This question arises from an 1845 newspaper article about the "Ballinhassig Slaughter" which was a confrontation between civilians and police that ended with the police shooting dead between 8 and 11 people. The following was said during the coroner's inquest:

Now, I know that with modern firearms, the exit wound is generally bigger than the entry wounds Further, it would appear this holds true for Civil War muskets; however, that same article makes it clear that the newer Minié ball created much more devastating wounds. I can't find anything specifically about pre-Civil War muskets c. 1845.

If an exact weapon is needed, my first guess is that it was the Baker Rifle with my second guess being the Brunswick Rifle. Now, I imagine the same thing holds true and these surgeons are correct in their assessment that entry wounds are smaller than exit wounds; however, I wanted to be sure, because if this rule of thumb, for some reason, changes for lower-velocity balls, it would render the surgeons' conclusions reverse. I appreciate any help you can provide.

  • If you want to find more about pre-Civil War muskets, I'm sure the folks at History.SE can help.
    – Carey Gregory
    Commented Jul 20, 2022 at 4:09

1 Answer 1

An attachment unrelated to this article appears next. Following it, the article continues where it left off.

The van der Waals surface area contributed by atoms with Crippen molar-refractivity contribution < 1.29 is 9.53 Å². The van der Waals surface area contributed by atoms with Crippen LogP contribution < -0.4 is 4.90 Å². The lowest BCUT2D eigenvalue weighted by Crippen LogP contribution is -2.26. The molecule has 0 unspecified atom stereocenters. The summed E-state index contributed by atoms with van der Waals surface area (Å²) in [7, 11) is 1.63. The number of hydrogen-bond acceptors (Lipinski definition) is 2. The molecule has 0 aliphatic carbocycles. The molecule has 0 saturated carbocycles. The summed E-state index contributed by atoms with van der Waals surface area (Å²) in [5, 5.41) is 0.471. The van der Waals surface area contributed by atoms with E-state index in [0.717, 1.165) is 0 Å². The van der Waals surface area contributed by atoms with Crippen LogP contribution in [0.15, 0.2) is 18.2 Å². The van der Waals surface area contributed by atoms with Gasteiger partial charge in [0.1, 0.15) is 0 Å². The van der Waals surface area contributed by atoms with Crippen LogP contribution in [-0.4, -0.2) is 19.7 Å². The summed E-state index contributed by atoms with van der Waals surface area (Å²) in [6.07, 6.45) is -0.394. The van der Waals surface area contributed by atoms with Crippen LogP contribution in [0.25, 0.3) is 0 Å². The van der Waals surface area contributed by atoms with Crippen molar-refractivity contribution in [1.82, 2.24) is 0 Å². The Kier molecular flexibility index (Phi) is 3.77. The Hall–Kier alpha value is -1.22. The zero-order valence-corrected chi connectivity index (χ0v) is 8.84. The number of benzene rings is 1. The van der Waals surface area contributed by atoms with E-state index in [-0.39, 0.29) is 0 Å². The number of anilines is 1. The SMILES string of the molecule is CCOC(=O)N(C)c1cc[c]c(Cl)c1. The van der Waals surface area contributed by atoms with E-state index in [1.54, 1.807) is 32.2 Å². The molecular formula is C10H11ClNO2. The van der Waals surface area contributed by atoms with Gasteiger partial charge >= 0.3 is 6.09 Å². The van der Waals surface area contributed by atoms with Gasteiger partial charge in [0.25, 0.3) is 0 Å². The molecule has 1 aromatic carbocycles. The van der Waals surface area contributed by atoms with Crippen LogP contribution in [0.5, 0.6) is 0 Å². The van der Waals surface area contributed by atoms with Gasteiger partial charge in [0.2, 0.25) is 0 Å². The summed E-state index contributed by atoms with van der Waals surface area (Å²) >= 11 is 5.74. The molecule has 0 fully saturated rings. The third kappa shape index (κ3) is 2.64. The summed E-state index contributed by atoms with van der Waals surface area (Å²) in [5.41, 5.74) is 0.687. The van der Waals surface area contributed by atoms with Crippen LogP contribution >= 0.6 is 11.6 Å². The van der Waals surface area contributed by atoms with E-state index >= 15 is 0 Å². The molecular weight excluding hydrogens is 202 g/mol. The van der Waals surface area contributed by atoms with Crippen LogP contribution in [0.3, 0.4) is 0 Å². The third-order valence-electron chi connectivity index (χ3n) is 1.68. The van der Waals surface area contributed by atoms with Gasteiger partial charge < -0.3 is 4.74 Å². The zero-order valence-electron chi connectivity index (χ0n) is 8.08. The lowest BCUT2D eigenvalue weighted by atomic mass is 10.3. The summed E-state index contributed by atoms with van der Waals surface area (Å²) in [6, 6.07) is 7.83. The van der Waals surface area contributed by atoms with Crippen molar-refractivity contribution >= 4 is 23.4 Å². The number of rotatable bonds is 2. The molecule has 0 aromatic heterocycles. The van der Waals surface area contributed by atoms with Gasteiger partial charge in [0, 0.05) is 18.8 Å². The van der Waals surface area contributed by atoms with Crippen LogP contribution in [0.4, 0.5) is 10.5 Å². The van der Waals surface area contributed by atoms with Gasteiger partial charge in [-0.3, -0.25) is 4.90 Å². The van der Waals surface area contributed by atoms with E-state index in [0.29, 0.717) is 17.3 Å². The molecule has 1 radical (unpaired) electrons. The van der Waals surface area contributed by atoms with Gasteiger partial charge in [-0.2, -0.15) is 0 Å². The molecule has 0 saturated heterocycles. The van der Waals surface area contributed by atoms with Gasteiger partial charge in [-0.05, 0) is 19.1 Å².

I'm not sure that there is any situation, outside of a projectile designed to stay inside the body or ablate (if such a thing is possible), that there would ever be a situation where the exit wound was smaller than the entry. For a round designed to fragment and stay inside the body (e.g. "dumdum" rounds), then there would be massive internal damage from the cavitation and shrapnel by the momentum change of the round. If the round were something like a shotgun, which has lots of small projectiles in one shot. For these, the loss of momentum from each results in extensive bruising and tissue destruction over a wide area, but not to great depth as each individual shot has a relatively small momentum.

At a minimium, given maintenance of the projectile shape, the exit wound should be at least the same size as the entry wound (i.e. can't be smaller because the bullet is the same size as when it went in), or larger through cavitation from the pressue that expands through the tissue and can exit the body. There are some images of the resulting wounds from projectiles here. There's also the case where a projectile deforms and/or tumbles in passage through a target. This would result in a larger exit hole again.

  • 1
    I believe this is the correct answer based on my understanding of gunshot wound physics. I think "cavitation" is the word you were looking for when you said "pressure induction." Projectiles make larger wound channels in flesh than the projectile's diameter due to cavitation, and the higher the velocity, the larger the channel and therefore the exit wound, but there is no lower velocity where that becomes untrue. If it's got enough momentum to pass through the body, the exit wound is always going to be larger.
    – Carey Gregory
    Commented Jul 20, 2022 at 0:37
  • 2
    @CareyGregory that's the word exactly. I'll edit to change
    – bob1
    Commented Jul 20, 2022 at 0:55

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